YOUNG, Sir JOHN, Baron LISGAR, second governor general of Canada; b. 31 Aug. 1807 in Bombay, India, eldest son of Sir William Young, a director and large shareholder in the East India Company, and Lucy Frederick; d. 6 Oct. 1876 in Bailieborough, Ireland.
John Young was educated at Eton and Corpus Christi College, Oxford (ba 1829). In 1834 he was called to the bar of Lincoln’s Inn but never practised law. Elected to the House of Commons first in 1831 from County Cavan (his ancestral home), he served as a Conservative mp until 1855 and held two senior Treasury offices between 1841 and 1846, during Sir Robert Peel’s administration. He succeeded to the baronetcy in 1848 and was chief secretary for Ireland, 1852–55. Created gcmg in 1855, he became in that year lord high commissioner of the Ionian Islands. The theft and publication of a dispatch in which he recommended an unpopular policy about their government led to his recall, though his administration was commended. As governor general of New South Wales, 1861–67, Young, urged by the premier, nominated 15 new members to the upper house to secure passage of a regulation and was rebuked by the colonial secretary; he nevertheless completed his term. He became a kcb in 1859 and gcb in 1868.
Young was appointed governor general of Canada and governor of Prince Edward Island on 29 Dec. 1868 and assumed office on 2 Feb. 1869. Shortly after arriving in Canada, he commented publicly on Canada’s independence within the empire and her freedom “to continue the present connection or in due time . . . to exchange it for some other form of alliance.” There was nevertheless, he felt, greater loyalty to and respect for Britain in Canada than in Australia. He himself, however, found he now had less influence since his Canadian ministers decided measures in cabinet before they came to him whereas in New South Wales he had been consulted by ministers before council meetings.
In Young’s first year in Canada the disturbance led by Louis Riel* broke out. As an appeasement he proclaimed an amnesty on 6 Dec. 1869. During the unrest the United States government barred the Canadian ship Chicora from the Sault Ste Marie Canal on its way west; Young made a formal protest that it carried no military supplies and that American vessels, some armed, were freely using the Welland Canal. The ban on passage was lifted.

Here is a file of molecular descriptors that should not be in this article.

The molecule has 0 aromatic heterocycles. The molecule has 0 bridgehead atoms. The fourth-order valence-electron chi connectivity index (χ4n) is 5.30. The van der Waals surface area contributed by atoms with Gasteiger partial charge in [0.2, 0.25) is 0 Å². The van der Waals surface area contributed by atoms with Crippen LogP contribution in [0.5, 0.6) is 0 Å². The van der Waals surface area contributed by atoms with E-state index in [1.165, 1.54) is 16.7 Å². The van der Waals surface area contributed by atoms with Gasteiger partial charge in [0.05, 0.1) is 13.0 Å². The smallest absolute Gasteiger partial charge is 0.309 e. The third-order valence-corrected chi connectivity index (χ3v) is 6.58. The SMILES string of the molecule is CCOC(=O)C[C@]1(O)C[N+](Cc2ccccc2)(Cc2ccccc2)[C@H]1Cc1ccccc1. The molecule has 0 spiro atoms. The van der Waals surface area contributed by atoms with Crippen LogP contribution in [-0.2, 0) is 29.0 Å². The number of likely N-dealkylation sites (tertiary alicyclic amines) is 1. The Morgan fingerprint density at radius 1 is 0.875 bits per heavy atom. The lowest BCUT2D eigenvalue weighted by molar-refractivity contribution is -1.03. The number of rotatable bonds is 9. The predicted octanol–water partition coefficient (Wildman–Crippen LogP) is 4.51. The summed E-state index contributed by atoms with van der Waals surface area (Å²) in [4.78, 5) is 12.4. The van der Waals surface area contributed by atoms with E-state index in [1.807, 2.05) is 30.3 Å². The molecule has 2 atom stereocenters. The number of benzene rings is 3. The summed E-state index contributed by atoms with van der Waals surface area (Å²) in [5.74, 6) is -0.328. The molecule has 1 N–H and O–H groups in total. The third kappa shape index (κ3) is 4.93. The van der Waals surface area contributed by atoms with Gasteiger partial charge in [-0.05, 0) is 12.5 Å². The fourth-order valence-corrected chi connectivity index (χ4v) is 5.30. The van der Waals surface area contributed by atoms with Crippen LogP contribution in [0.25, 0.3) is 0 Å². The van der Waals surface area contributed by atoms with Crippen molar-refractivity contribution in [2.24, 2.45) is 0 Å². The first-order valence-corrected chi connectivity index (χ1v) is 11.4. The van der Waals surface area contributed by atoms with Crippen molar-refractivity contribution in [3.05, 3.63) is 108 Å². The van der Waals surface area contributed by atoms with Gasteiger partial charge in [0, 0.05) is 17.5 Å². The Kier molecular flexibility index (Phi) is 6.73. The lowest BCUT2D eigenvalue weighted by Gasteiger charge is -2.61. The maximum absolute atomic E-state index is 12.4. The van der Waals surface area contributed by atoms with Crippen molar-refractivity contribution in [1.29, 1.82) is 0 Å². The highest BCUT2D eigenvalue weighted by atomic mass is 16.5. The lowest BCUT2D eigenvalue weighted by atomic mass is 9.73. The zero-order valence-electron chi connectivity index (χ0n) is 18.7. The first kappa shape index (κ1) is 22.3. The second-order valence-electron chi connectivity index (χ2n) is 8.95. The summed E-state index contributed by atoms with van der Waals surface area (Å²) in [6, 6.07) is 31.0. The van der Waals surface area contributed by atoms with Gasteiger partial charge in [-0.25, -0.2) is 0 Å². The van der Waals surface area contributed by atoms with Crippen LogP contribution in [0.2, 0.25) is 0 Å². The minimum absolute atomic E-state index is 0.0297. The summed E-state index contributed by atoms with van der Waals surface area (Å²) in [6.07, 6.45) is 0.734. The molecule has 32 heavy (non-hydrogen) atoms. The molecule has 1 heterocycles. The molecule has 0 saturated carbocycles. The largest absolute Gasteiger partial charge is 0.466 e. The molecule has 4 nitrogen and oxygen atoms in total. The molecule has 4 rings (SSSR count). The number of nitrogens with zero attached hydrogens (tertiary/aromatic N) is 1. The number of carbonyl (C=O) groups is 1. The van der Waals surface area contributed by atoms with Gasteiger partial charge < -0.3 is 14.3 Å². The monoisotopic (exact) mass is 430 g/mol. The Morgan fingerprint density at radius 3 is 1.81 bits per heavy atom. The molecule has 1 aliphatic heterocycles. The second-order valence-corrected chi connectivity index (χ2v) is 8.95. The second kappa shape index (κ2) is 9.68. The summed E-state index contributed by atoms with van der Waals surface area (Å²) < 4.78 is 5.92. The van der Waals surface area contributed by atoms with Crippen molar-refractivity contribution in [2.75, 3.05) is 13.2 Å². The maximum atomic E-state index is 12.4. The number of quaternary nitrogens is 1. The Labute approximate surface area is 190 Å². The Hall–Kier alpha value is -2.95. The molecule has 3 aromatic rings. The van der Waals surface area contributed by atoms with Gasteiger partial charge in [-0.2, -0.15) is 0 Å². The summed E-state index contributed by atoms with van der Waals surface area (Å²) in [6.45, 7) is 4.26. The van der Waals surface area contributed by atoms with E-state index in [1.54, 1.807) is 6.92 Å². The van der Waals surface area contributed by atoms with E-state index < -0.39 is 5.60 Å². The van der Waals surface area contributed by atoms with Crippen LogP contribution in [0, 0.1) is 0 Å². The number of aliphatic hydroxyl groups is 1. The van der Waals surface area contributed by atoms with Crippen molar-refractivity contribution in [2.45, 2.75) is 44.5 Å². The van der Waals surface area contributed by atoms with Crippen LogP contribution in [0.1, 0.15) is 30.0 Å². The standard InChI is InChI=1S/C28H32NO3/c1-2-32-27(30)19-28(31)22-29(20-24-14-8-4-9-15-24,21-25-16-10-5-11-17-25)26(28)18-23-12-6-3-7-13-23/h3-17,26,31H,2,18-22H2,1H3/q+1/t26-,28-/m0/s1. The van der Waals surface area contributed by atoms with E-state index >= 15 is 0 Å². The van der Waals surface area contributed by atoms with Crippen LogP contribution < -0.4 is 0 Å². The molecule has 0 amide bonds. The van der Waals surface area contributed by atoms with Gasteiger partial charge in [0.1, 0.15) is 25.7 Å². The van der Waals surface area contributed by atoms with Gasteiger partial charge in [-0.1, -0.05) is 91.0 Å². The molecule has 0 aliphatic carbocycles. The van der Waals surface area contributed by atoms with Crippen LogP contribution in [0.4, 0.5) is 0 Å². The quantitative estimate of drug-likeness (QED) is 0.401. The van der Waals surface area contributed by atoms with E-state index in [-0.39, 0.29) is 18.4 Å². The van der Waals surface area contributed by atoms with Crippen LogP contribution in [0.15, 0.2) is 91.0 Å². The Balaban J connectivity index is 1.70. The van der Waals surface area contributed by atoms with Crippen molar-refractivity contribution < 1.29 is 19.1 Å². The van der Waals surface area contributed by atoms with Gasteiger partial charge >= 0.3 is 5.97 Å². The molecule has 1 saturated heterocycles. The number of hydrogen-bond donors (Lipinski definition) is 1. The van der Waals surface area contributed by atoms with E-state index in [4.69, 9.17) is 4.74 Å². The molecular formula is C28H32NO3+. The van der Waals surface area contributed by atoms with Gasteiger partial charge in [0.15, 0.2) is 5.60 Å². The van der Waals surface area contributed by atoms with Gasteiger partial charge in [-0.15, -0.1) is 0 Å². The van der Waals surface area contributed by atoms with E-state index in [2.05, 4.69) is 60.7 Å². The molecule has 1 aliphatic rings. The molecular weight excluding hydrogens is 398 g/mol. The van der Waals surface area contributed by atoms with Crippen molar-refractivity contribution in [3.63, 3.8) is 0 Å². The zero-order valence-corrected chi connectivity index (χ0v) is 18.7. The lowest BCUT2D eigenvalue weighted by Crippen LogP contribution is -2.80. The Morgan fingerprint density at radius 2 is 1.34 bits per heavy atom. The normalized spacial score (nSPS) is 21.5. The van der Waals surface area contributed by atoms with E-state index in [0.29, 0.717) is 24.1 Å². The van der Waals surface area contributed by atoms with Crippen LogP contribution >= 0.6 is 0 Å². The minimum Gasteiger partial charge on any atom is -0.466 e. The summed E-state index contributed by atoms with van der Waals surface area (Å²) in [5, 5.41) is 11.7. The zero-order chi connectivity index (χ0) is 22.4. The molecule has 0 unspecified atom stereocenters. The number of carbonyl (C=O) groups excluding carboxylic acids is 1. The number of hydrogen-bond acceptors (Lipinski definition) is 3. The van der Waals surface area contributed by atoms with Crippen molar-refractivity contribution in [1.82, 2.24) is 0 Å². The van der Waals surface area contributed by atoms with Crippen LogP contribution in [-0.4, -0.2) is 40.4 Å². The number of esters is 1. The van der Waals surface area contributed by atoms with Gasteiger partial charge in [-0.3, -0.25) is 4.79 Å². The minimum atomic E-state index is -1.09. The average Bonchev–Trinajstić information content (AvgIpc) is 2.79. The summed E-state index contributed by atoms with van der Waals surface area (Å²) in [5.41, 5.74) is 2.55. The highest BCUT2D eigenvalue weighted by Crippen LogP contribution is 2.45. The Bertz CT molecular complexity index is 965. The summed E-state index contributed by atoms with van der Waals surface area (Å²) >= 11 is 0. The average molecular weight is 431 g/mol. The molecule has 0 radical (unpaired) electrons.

During his term of office the Hudson’s Bay Company territory of Rupert’s Land was transferred to Canada, and Manitoba became a province in confederation. Originally scheduled for early 1869, the transfer was delayed by the rebellion until August 1870, and from April 1869 to that date Young had a key role as nominal lieutenant governor of Rupert’s Land. During the Fenian raid into Canada in 1870, Young, according to Lord Dufferin [Blackwood*] later, by a peremptory but judicious telegram to the adjutant-general, Colonel P. Robertson-Ross*, prevented the summary hanging of captured American invaders.
When a delegation from British Columbia came to discuss confederation in June 1870, it was informed by Young personally of the desire of Canadians to have the colony join them. In 1871, the agreements for construction of the Canadian Pacific Railway to British Columbia were concluded. In that year also the Treaty of Washington was drawn up and signed. Prime Minister John A. Macdonald* represented Canada on the commission in Washington and fought diligently to protect Canadian interests. His independence annoyed the British commissioners and Lisgar (he had become Baron Lisgar on 2 Nov. 1870) added to their annoyance by communicating to them indiscreet remarks from Macdonald’s correspondence with cabinet colleagues in Ottawa. Lisgar also complained to the colonial secretary of Macdonald’s independence. Macdonald eventually agreed to secure Canadian approval of the unpopular Treaty of Washington if the British government would grant Canada a guaranteed loan of £4,000,000. Lisgar advised the British cabinet that a much smaller sum would suffice. Nevertheless, Macdonald considered Lisgar the ablest of all the governors general under whom he had served.
Shortly before his retirement Lisgar inadvertently failed to reserve a bill imposing discriminatory duties in Canada against tea and coffee from the United States. The Australian colonies then asked for similar rights, which the colonial secretary granted rather than risk displeasing Canada by disallowing its act. These protective tariffs meant an end to the British ideal of a free-trade empire.
Lisgar did not enjoy good health in Canada and resigned prematurely in June 1872. A man of ability, experience, and generally sound judgement, he died at his family home, leaving his wife, Adelaide Annabella Dalton, daughter of an Irish landowner, whom he had married 8 April 1835. There were no children.
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